Travel agents sell transportation, lodging, and admission to entertainment activities to individuals and groups planning trips. They offer advice on destinations, plan trip itineraries, and make travel arrangements for clients.


Travel agents typically do the following:

  • Arrange travel for business and vacation clients
  • Determine clients’ needs and preferences, such as schedules and costs
  • Plan and arrange tour packages, excursions, and day trips
  • Find fare and schedule information
  • Calculate total travel costs
  • Book reservations for travel, hotels, rental cars, and special events, such as tours and excursions
  • Describe trips to clients and advise about local customs and attractions 
  • Give details on required documents, such as passports and visas, and on complying with cross-border entry requirements, such as health and safety protocols
  • Make alternative booking arrangements if changes arise before or during the trip

Travel agents sort through vast amounts of information to find and arrange the best trip options for travelers. In addition, resorts and specialty groups use travel agents to promote vacation packages to their clients.

Travel agents may visit destinations to get firsthand experience so that they can make recommendations to clients. They visit hotels, resorts, and restaurants to evaluate the comfort, cleanliness, and quality of establishments. Self-employed travel agents may have additional responsibilities related to running their business, such as recordkeeping, managing staff, and marketing. However, travel agents most of their time talking with clients, promoting tours, and contacting airlines and hotels to make travel accommodations.

The following are examples of types of travel agents:

Leisure travel agents sell vacation packages to the public. They are responsible for arranging trip itineraries based on clients’ interests and budget. Leisure travel agents often focus on a specific geographic area or type of travel, such as adventure tours. Some cater to a specific group, such as students or single people.

Corporate travel agents, also called travel coordinators, primarily make travel arrangements for businesses. They book transportation and accommodations for an organization’s employees who are traveling to conduct business or attend conferences.

Work Environment

Travel agents held about 46,200 jobs in 2021. The largest employers of travel agents were as follows:

Travel arrangement and reservation services                    71%
Self-employed workers 16

Travel agents typically spend much of their day sitting, working on the phone and on the computer. Agents may face stress during travel emergencies or unanticipated schedule changes.

Work Schedules

Most travel agents work full time, although part-time work is common. Some work additional hours during peak travel times or when they must accommodate clients’ schedule changes and last-minute needs.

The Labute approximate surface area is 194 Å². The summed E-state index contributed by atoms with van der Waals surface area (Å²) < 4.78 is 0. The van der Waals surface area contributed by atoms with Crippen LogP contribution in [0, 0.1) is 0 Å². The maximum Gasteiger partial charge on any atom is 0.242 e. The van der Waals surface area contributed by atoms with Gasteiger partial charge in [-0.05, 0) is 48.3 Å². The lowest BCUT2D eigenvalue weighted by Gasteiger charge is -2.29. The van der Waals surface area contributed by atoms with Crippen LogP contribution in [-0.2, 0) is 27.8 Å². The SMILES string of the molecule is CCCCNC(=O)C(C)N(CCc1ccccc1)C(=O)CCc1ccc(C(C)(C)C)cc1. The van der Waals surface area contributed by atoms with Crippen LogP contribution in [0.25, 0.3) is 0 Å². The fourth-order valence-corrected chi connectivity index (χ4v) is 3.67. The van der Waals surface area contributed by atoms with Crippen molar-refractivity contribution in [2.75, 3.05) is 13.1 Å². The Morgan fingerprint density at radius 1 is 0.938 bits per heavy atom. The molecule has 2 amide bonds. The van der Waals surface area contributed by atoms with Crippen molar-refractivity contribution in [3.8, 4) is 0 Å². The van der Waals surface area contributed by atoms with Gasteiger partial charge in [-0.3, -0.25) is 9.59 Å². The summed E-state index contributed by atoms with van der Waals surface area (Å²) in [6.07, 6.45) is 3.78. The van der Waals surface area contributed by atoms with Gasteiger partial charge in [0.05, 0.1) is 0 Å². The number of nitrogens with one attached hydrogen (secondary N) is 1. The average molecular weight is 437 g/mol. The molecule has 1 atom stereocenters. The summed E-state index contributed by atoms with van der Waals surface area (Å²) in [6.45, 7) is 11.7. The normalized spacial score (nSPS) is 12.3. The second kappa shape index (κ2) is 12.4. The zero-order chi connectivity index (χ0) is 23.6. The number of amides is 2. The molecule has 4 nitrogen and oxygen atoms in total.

Education and Training

A high school diploma typically is required to become a travel agent. However, employers may prefer to hire candidates who have sales experience or relevant certification or education. Communication and customer service skills are essential.


Travel agents typically need at least a high school diploma to enter the occupation, but employers may prefer to hire candidates who have a college degree or who have taken courses related to the travel industry.

Community colleges, vocational schools, and industry associations may offer technical training, certificates, or continuing education in professional travel planning. In addition, some 4-year colleges offer degrees in travel and tourism. Courses usually focus on reservations systems, marketing, and regulations regarding international travel.


Employers in the travel industry typically provide on-the-job training that lasts at least 1 month. This training covers topics such as how to operate computer systems that are used in the industry. For example, a travel agent could be trained to work with a reservation system used by several airlines.

Licenses, Certifications, and Registrations

High school graduates with limited experience may demonstrate competence by taking the Travel Agent Proficiency (TAP) test. The test has no eligibility requirements, but study and preparation may be required. The test is administered by The Travel Institute.

The Travel Institute also provides training and professional credentials for travel agents at three different experience levels. These credentialing programs are the Certified Travel Associate (CTA), Certified Travel Counselor (CTC), and Certified Travel Industry Executive (CTIE). To maintain the credential, each program requires continuing education annually.

The American Society of Travel Advisors (ASTA) offers credentialing and educational programs for those seeking to become a travel agent. ASTA offers the Verified Travel Advisor (VTA) program and the ASTA Roadmap to Becoming a Travel Advisor.

The Cruise Lines International Association (CLIA) offers four levels of certification: Certified (CCC), Accredited (ACC), Master (MCC), and Elite Cruise Counselor (ECC). Each level requires a certain amount of training and product knowledge.